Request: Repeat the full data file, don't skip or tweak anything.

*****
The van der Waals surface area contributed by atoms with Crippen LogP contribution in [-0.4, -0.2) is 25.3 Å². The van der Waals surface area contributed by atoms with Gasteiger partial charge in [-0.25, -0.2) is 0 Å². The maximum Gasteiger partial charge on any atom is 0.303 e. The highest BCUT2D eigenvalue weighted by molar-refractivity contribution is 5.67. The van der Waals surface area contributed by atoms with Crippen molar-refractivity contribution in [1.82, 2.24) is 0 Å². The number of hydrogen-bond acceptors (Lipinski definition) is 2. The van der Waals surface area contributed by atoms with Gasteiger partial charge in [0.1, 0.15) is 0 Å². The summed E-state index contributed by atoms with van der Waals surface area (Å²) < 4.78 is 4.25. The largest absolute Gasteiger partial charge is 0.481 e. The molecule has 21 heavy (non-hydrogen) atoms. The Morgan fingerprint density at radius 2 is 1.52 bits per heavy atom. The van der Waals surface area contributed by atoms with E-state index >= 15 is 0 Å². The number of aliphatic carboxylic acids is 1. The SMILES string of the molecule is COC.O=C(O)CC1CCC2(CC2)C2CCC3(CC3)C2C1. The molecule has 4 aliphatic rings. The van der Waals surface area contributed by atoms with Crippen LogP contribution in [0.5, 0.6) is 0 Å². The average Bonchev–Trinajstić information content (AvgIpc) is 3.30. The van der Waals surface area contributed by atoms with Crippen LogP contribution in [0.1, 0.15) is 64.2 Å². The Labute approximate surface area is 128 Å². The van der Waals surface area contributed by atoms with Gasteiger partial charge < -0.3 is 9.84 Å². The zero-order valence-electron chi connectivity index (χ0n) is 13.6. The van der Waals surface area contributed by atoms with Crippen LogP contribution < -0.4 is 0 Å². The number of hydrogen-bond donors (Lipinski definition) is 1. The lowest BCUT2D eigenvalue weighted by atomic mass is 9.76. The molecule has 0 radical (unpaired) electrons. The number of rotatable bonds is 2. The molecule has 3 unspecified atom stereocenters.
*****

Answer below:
The van der Waals surface area contributed by atoms with Crippen LogP contribution in [-0.4, -0.2) is 25.3 Å². The van der Waals surface area contributed by atoms with Gasteiger partial charge in [-0.25, -0.2) is 0 Å². The maximum Gasteiger partial charge on any atom is 0.303 e. The highest BCUT2D eigenvalue weighted by molar-refractivity contribution is 5.67. The van der Waals surface area contributed by atoms with Crippen molar-refractivity contribution in [1.82, 2.24) is 0 Å². The number of hydrogen-bond acceptors (Lipinski definition) is 2. The van der Waals surface area contributed by atoms with Gasteiger partial charge in [0.1, 0.15) is 0 Å². The summed E-state index contributed by atoms with van der Waals surface area (Å²) < 4.78 is 4.25. The largest absolute Gasteiger partial charge is 0.481 e. The molecule has 21 heavy (non-hydrogen) atoms. The Morgan fingerprint density at radius 2 is 1.52 bits per heavy atom. The van der Waals surface area contributed by atoms with E-state index >= 15 is 0 Å². The number of aliphatic carboxylic acids is 1. The SMILES string of the molecule is COC.O=C(O)CC1CCC2(CC2)C2CCC3(CC3)C2C1. The molecule has 4 aliphatic rings. The van der Waals surface area contributed by atoms with Crippen LogP contribution in [0.5, 0.6) is 0 Å². The average Bonchev–Trinajstić information content (AvgIpc) is 3.30. The van der Waals surface area contributed by atoms with Crippen LogP contribution in [0.1, 0.15) is 64.2 Å². The Labute approximate surface area is 128 Å². The van der Waals surface area contributed by atoms with Gasteiger partial charge < -0.3 is 9.84 Å². The zero-order valence-electron chi connectivity index (χ0n) is 13.6. The van der Waals surface area contributed by atoms with Crippen LogP contribution < -0.4 is 0 Å². The number of hydrogen-bond donors (Lipinski definition) is 1. The lowest BCUT2D eigenvalue weighted by atomic mass is 9.76. The molecule has 0 radical (unpaired) electrons. The number of rotatable bonds is 2. The molecule has 3 unspecified atom stereocenters.